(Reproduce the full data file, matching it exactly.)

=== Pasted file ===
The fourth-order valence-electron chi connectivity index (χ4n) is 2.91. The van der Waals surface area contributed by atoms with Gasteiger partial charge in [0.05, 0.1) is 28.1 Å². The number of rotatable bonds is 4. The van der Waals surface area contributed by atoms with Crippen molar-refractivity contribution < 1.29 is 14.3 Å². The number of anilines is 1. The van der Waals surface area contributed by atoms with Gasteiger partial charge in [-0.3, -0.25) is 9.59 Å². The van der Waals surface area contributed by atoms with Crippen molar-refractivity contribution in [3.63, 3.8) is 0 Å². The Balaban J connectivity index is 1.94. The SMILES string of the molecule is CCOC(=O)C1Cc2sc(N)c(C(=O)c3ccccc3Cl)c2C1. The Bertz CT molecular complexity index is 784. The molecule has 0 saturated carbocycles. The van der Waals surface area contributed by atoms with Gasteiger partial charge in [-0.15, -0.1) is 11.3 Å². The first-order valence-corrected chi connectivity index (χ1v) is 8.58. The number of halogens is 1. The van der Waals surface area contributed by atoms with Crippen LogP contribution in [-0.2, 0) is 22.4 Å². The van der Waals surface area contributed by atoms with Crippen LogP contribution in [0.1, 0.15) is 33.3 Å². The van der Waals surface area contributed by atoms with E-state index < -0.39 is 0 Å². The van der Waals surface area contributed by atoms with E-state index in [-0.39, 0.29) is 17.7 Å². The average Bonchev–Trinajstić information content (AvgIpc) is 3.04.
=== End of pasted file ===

The fourth-order valence-electron chi connectivity index (χ4n) is 2.91. The van der Waals surface area contributed by atoms with Gasteiger partial charge in [0.05, 0.1) is 28.1 Å². The number of rotatable bonds is 4. The van der Waals surface area contributed by atoms with Crippen molar-refractivity contribution < 1.29 is 14.3 Å². The number of anilines is 1. The van der Waals surface area contributed by atoms with Gasteiger partial charge in [-0.3, -0.25) is 9.59 Å². The van der Waals surface area contributed by atoms with Crippen molar-refractivity contribution in [3.63, 3.8) is 0 Å². The Balaban J connectivity index is 1.94. The SMILES string of the molecule is CCOC(=O)C1Cc2sc(N)c(C(=O)c3ccccc3Cl)c2C1. The Bertz CT molecular complexity index is 784. The molecule has 0 saturated carbocycles. The van der Waals surface area contributed by atoms with Gasteiger partial charge in [-0.15, -0.1) is 11.3 Å². The first-order valence-corrected chi connectivity index (χ1v) is 8.58. The number of halogens is 1. The van der Waals surface area contributed by atoms with Crippen LogP contribution in [-0.2, 0) is 22.4 Å². The van der Waals surface area contributed by atoms with Crippen LogP contribution in [0.1, 0.15) is 33.3 Å². The van der Waals surface area contributed by atoms with E-state index < -0.39 is 0 Å². The van der Waals surface area contributed by atoms with E-state index in [-0.39, 0.29) is 17.7 Å². The average Bonchev–Trinajstić information content (AvgIpc) is 3.04.